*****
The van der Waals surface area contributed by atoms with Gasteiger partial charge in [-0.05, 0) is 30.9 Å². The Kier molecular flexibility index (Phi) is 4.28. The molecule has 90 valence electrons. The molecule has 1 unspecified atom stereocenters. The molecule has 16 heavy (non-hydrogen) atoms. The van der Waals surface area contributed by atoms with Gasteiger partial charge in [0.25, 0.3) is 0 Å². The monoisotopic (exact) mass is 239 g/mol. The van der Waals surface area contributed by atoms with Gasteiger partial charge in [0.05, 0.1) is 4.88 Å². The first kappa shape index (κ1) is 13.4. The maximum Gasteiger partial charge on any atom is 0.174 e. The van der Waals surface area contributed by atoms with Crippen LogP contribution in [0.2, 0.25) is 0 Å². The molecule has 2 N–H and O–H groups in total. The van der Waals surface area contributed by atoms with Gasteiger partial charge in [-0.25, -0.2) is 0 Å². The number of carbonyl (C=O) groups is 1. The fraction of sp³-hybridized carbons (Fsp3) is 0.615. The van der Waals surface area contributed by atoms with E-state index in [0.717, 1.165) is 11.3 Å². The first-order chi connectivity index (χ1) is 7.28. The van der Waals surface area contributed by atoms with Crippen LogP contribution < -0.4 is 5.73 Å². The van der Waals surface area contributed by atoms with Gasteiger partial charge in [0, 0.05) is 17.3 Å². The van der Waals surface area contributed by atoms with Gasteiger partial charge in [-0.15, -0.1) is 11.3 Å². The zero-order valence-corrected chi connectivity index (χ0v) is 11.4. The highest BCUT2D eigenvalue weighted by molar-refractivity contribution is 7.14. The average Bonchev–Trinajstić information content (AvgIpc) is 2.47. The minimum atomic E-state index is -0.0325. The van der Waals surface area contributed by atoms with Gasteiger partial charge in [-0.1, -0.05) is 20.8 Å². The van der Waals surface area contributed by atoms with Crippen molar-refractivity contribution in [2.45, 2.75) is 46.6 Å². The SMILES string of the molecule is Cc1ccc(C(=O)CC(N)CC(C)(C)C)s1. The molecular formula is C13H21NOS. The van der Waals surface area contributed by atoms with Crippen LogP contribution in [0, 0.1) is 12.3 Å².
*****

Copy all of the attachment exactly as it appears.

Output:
The van der Waals surface area contributed by atoms with Gasteiger partial charge in [-0.05, 0) is 30.9 Å². The Kier molecular flexibility index (Phi) is 4.28. The molecule has 90 valence electrons. The molecule has 1 unspecified atom stereocenters. The molecule has 16 heavy (non-hydrogen) atoms. The van der Waals surface area contributed by atoms with Gasteiger partial charge in [0.25, 0.3) is 0 Å². The monoisotopic (exact) mass is 239 g/mol. The van der Waals surface area contributed by atoms with Gasteiger partial charge in [0.05, 0.1) is 4.88 Å². The first kappa shape index (κ1) is 13.4. The maximum Gasteiger partial charge on any atom is 0.174 e. The van der Waals surface area contributed by atoms with Crippen LogP contribution in [0.2, 0.25) is 0 Å². The molecule has 2 N–H and O–H groups in total. The van der Waals surface area contributed by atoms with Gasteiger partial charge in [-0.25, -0.2) is 0 Å². The number of carbonyl (C=O) groups is 1. The fraction of sp³-hybridized carbons (Fsp3) is 0.615. The van der Waals surface area contributed by atoms with E-state index in [0.717, 1.165) is 11.3 Å². The first-order chi connectivity index (χ1) is 7.28. The van der Waals surface area contributed by atoms with Crippen LogP contribution < -0.4 is 5.73 Å². The van der Waals surface area contributed by atoms with Gasteiger partial charge in [0, 0.05) is 17.3 Å². The van der Waals surface area contributed by atoms with Gasteiger partial charge in [-0.15, -0.1) is 11.3 Å². The zero-order valence-corrected chi connectivity index (χ0v) is 11.4. The highest BCUT2D eigenvalue weighted by molar-refractivity contribution is 7.14. The average Bonchev–Trinajstić information content (AvgIpc) is 2.47. The minimum atomic E-state index is -0.0325. The van der Waals surface area contributed by atoms with Gasteiger partial charge in [-0.1, -0.05) is 20.8 Å². The van der Waals surface area contributed by atoms with Crippen molar-refractivity contribution in [2.45, 2.75) is 46.6 Å². The SMILES string of the molecule is Cc1ccc(C(=O)CC(N)CC(C)(C)C)s1. The molecular formula is C13H21NOS. The van der Waals surface area contributed by atoms with Crippen LogP contribution in [0, 0.1) is 12.3 Å².